When we started Octopart, we were sure that within 6 months, we would have all the major distributors signed up and we would be overwhelmed with users. In fact everything takes longer than we expect it to. That includes building technology, building relationships and getting users. On the surface, it seems like the problems involved in part search are straightforward: get the data, build a system to keep track of it, and build an intuitive frontend interface. But each of those problems have subproblems, and each subproblem needs to be iterated on quite a bit.

Q: What development, event, or new understanding since you started has had the most impact on your original plan? How has your plan changed in response?

Surprisingly, the business model and the design of the site today has not changed that much since we first conceived it. The biggest difference between the original vision and where we are today is the time it took us to get here. We still focus on two critical challenges: getting good data from many sources and correlating it into an integrated view of a part, and offering our users an intuitive and powerful interface for finding the parts that they are looking for. Both are hard problems and although we have made a lot of progress I wouldn’t consider either of them to be fully solved.

Q: You must be doing something right if almost half a million people visit every month looking for part information. Thanks for your time

I have included biographical information supplied by Octopart on the founders as I found it very interesting reading.

Sam Wurzel
Sam graduated from Brown University with a Bachelors degree in physics and engineering. He went to graduate school at the University of Colorado at Boulder where left the PhD program with a Masters degree to work on Octopart.

Sam likes to build things. While a student, he spent alternate summers working in experimental physics labs as research assistant and in bicycle shops as a mechanic. In grad school at CU Boulder Sam joined a newly formed lab testing the design of a fusion plasma confinement scheme which one day might be useful in a commercial fusion reactor.  Although Sam liked the lab work, he realized academia was not a good fit for him. So, he started working on Octopart, and eventually left his PhD program to move to Berkeley to pursue Octopart full time.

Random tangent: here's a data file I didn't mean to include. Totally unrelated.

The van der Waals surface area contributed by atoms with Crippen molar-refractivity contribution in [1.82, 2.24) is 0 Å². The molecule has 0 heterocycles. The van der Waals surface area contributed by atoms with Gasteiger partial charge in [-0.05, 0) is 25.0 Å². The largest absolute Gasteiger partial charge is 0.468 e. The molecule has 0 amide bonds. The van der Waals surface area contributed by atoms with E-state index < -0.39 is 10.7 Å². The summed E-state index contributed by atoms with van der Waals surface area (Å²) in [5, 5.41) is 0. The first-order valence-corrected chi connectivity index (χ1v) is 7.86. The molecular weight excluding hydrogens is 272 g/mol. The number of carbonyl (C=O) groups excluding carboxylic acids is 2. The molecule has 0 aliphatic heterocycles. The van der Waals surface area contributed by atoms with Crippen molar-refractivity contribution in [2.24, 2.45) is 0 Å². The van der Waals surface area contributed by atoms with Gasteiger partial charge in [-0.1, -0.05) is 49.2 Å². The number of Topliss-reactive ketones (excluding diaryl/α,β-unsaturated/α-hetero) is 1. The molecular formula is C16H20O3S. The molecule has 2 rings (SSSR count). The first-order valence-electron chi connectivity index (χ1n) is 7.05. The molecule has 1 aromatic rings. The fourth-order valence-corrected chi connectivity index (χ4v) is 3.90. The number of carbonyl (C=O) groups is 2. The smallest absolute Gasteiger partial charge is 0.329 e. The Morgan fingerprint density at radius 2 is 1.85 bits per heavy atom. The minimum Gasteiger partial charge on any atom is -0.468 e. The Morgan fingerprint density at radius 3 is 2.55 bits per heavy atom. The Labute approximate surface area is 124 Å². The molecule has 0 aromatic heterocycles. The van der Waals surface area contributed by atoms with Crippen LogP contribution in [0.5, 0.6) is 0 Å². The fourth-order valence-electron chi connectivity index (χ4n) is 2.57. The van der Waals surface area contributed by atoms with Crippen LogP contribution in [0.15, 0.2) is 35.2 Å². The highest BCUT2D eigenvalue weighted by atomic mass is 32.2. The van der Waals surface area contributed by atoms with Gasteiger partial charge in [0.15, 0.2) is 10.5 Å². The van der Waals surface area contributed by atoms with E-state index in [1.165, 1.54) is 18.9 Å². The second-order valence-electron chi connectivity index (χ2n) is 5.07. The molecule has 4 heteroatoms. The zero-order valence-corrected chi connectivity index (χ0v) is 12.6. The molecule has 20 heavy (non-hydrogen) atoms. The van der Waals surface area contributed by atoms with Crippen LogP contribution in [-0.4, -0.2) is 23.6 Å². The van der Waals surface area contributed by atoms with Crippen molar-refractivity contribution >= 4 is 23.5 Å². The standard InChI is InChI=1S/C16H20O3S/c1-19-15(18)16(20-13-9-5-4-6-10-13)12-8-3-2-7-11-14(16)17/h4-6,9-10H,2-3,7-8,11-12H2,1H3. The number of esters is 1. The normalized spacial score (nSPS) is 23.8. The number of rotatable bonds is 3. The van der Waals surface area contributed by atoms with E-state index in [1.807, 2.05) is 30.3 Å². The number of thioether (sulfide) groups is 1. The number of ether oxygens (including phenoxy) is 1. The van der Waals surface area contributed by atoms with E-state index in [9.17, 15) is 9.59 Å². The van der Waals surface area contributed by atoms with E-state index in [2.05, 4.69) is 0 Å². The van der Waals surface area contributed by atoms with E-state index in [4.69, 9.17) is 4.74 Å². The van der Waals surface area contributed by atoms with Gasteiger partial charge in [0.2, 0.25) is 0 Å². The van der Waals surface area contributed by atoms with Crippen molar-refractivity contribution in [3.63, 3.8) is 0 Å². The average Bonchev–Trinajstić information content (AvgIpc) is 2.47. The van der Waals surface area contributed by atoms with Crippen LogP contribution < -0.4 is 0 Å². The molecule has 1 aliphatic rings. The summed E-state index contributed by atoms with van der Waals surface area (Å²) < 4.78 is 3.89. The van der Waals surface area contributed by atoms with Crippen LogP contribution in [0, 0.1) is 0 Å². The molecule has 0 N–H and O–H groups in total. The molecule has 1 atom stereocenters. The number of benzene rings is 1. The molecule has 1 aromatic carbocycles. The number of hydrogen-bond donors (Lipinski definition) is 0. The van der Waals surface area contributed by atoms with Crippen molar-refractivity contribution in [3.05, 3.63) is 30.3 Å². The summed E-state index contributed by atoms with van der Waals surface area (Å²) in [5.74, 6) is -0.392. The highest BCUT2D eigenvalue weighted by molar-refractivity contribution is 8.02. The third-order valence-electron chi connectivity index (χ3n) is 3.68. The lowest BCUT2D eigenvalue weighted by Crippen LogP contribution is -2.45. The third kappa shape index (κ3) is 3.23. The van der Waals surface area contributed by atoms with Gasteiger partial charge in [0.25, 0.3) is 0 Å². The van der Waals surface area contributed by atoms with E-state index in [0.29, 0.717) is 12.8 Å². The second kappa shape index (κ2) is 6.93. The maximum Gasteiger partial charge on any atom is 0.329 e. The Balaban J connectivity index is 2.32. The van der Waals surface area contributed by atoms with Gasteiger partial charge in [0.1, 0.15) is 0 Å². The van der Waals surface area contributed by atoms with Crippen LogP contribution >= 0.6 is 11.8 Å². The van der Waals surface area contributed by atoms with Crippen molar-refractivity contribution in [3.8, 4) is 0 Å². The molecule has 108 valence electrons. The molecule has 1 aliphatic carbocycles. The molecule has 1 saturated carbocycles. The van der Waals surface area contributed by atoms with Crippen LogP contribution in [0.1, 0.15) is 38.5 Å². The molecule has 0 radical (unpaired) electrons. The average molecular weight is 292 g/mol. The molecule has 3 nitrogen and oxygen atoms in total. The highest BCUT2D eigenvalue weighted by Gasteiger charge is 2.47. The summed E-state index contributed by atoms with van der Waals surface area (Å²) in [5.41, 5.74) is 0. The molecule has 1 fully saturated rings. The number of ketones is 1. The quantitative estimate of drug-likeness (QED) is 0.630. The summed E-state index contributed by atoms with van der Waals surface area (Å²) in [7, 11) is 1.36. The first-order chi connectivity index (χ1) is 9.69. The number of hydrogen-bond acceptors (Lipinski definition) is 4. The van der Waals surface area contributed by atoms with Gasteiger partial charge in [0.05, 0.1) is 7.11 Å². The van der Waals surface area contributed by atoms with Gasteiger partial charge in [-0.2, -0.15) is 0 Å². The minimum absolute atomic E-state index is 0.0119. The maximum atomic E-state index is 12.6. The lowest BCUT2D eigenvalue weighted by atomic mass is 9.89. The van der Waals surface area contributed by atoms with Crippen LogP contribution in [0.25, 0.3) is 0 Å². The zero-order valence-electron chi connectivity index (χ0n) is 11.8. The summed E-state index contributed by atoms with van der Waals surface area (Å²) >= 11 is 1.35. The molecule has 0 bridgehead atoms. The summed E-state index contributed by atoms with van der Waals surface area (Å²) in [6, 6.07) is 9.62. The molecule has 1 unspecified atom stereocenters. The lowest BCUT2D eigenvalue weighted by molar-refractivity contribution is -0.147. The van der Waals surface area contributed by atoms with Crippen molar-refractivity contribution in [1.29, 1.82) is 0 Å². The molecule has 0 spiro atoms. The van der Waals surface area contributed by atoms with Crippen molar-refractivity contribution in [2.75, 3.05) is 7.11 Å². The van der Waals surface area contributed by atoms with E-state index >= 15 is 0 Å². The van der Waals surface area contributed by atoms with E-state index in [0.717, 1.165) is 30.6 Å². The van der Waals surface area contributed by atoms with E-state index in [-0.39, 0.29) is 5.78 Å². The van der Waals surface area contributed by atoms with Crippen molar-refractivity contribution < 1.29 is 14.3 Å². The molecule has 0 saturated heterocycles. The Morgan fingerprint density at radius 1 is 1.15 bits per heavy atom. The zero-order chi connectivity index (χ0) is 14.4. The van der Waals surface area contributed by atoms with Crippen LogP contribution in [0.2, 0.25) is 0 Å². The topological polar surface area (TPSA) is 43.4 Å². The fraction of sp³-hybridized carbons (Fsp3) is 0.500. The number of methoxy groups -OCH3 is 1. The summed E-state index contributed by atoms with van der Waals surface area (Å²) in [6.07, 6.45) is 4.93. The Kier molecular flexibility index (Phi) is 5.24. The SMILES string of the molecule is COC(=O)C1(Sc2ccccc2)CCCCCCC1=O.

At Octopart Sam manages relationships with distributors, writes code to handle their data feeds, and works on techniques to normalize the data arriving from many different sources.

When Sam is not working on Octopart, he enjoys running and reading while on public transportation.

Andres Morey
Andres received his Bachelors degree in physics from Brown University in Providence, RI and attended UC Berkeley for graduate school, leaving the PhD program with a Masters degree in physics to work on Octopart. As a grad student, Andres worked on the IceCube Neutrino Observatory – an experiment that uses neutrino interactions in the ice at the South Pole to map cosmic neutrino sources.